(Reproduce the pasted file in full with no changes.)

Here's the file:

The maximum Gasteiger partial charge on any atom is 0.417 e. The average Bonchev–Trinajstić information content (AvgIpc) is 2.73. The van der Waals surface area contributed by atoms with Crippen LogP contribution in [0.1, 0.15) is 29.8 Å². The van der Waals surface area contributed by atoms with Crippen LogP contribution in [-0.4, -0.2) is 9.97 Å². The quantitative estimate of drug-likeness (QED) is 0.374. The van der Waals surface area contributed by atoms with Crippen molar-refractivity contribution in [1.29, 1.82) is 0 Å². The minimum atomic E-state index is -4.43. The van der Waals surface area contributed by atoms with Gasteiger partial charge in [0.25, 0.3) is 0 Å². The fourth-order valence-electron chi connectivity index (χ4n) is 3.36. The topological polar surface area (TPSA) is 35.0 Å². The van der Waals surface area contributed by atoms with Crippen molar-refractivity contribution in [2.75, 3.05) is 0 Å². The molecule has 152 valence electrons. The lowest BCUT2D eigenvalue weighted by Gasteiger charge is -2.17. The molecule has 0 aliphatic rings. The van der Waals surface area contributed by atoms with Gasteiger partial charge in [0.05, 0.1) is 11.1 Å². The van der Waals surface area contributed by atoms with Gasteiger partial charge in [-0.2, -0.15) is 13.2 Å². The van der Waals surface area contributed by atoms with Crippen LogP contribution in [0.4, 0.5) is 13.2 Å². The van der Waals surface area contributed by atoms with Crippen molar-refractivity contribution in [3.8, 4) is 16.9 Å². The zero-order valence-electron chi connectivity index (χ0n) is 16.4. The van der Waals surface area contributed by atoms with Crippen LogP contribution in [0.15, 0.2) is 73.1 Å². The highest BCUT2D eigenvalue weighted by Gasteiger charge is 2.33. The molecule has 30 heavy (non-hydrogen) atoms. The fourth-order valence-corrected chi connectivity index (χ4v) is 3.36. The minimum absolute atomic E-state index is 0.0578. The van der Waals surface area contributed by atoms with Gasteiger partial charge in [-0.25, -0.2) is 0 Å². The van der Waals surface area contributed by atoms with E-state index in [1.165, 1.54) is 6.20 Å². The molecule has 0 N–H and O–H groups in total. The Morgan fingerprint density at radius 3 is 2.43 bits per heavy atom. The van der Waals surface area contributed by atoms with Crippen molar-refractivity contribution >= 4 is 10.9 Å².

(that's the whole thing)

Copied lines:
The maximum Gasteiger partial charge on any atom is 0.417 e. The average Bonchev–Trinajstić information content (AvgIpc) is 2.73. The van der Waals surface area contributed by atoms with Crippen LogP contribution in [0.1, 0.15) is 29.8 Å². The van der Waals surface area contributed by atoms with Crippen LogP contribution in [-0.4, -0.2) is 9.97 Å². The quantitative estimate of drug-likeness (QED) is 0.374. The van der Waals surface area contributed by atoms with Crippen molar-refractivity contribution in [1.29, 1.82) is 0 Å². The minimum atomic E-state index is -4.43. The van der Waals surface area contributed by atoms with Gasteiger partial charge in [0.25, 0.3) is 0 Å². The fourth-order valence-electron chi connectivity index (χ4n) is 3.36. The topological polar surface area (TPSA) is 35.0 Å². The van der Waals surface area contributed by atoms with Crippen molar-refractivity contribution in [2.75, 3.05) is 0 Å². The molecule has 152 valence electrons. The lowest BCUT2D eigenvalue weighted by Gasteiger charge is -2.17. The molecule has 0 aliphatic rings. The van der Waals surface area contributed by atoms with Gasteiger partial charge in [0.05, 0.1) is 11.1 Å². The van der Waals surface area contributed by atoms with Gasteiger partial charge in [-0.2, -0.15) is 13.2 Å². The van der Waals surface area contributed by atoms with Crippen LogP contribution in [0.4, 0.5) is 13.2 Å². The van der Waals surface area contributed by atoms with Crippen molar-refractivity contribution in [3.8, 4) is 16.9 Å². The zero-order valence-electron chi connectivity index (χ0n) is 16.4. The van der Waals surface area contributed by atoms with Crippen LogP contribution in [0.15, 0.2) is 73.1 Å². The highest BCUT2D eigenvalue weighted by Gasteiger charge is 2.33. The molecule has 30 heavy (non-hydrogen) atoms. The fourth-order valence-corrected chi connectivity index (χ4v) is 3.36. The minimum absolute atomic E-state index is 0.0578. The van der Waals surface area contributed by atoms with Gasteiger partial charge in [-0.25, -0.2) is 0 Å². The van der Waals surface area contributed by atoms with E-state index in [1.165, 1.54) is 6.20 Å². The molecule has 0 N–H and O–H groups in total. The Morgan fingerprint density at radius 3 is 2.43 bits per heavy atom. The van der Waals surface area contributed by atoms with Crippen molar-refractivity contribution >= 4 is 10.9 Å².